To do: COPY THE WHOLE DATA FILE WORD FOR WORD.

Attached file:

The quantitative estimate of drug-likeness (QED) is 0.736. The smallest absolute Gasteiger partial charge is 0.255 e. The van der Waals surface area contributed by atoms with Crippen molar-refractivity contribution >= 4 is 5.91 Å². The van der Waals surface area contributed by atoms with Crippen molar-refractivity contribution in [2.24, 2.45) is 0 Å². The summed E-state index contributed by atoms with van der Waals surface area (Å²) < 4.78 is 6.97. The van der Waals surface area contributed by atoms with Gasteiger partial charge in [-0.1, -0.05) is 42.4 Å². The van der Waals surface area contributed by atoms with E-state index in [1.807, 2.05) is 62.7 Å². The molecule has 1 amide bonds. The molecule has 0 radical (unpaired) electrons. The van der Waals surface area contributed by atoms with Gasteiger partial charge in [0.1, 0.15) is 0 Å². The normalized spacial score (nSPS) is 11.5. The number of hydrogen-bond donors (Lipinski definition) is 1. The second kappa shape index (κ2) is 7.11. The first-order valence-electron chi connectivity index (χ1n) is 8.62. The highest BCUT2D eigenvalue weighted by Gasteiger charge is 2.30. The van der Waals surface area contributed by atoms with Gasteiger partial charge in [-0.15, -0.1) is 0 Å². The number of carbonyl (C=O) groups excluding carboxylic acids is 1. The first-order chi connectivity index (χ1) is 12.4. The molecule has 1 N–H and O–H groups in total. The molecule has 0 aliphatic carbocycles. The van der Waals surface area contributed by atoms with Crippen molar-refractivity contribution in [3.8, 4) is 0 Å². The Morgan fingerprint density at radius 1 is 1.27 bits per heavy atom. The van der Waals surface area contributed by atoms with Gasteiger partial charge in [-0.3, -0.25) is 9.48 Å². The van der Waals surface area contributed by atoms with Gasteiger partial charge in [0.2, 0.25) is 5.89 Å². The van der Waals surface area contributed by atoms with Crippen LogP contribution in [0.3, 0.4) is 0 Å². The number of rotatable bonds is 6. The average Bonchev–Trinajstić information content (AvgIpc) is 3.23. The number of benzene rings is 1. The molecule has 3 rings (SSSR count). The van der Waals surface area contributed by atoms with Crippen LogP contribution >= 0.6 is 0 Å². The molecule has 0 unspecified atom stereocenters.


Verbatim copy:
The quantitative estimate of drug-likeness (QED) is 0.736. The smallest absolute Gasteiger partial charge is 0.255 e. The van der Waals surface area contributed by atoms with Crippen molar-refractivity contribution >= 4 is 5.91 Å². The van der Waals surface area contributed by atoms with Crippen molar-refractivity contribution in [2.24, 2.45) is 0 Å². The summed E-state index contributed by atoms with van der Waals surface area (Å²) < 4.78 is 6.97. The van der Waals surface area contributed by atoms with Gasteiger partial charge in [-0.1, -0.05) is 42.4 Å². The van der Waals surface area contributed by atoms with E-state index in [1.807, 2.05) is 62.7 Å². The molecule has 1 amide bonds. The molecule has 0 radical (unpaired) electrons. The van der Waals surface area contributed by atoms with Gasteiger partial charge in [0.1, 0.15) is 0 Å². The normalized spacial score (nSPS) is 11.5. The number of hydrogen-bond donors (Lipinski definition) is 1. The second kappa shape index (κ2) is 7.11. The first-order valence-electron chi connectivity index (χ1n) is 8.62. The highest BCUT2D eigenvalue weighted by Gasteiger charge is 2.30. The van der Waals surface area contributed by atoms with Gasteiger partial charge in [-0.15, -0.1) is 0 Å². The number of carbonyl (C=O) groups excluding carboxylic acids is 1. The first-order chi connectivity index (χ1) is 12.4. The molecule has 1 N–H and O–H groups in total. The molecule has 0 aliphatic carbocycles. The van der Waals surface area contributed by atoms with Crippen molar-refractivity contribution in [3.8, 4) is 0 Å². The Morgan fingerprint density at radius 1 is 1.27 bits per heavy atom. The van der Waals surface area contributed by atoms with Gasteiger partial charge in [-0.3, -0.25) is 9.48 Å². The van der Waals surface area contributed by atoms with Gasteiger partial charge in [0.2, 0.25) is 5.89 Å². The van der Waals surface area contributed by atoms with Crippen LogP contribution in [0.3, 0.4) is 0 Å². The number of rotatable bonds is 6. The average Bonchev–Trinajstić information content (AvgIpc) is 3.23. The number of benzene rings is 1. The molecule has 3 rings (SSSR count). The van der Waals surface area contributed by atoms with Crippen LogP contribution >= 0.6 is 0 Å². The molecule has 0 unspecified atom stereocenters.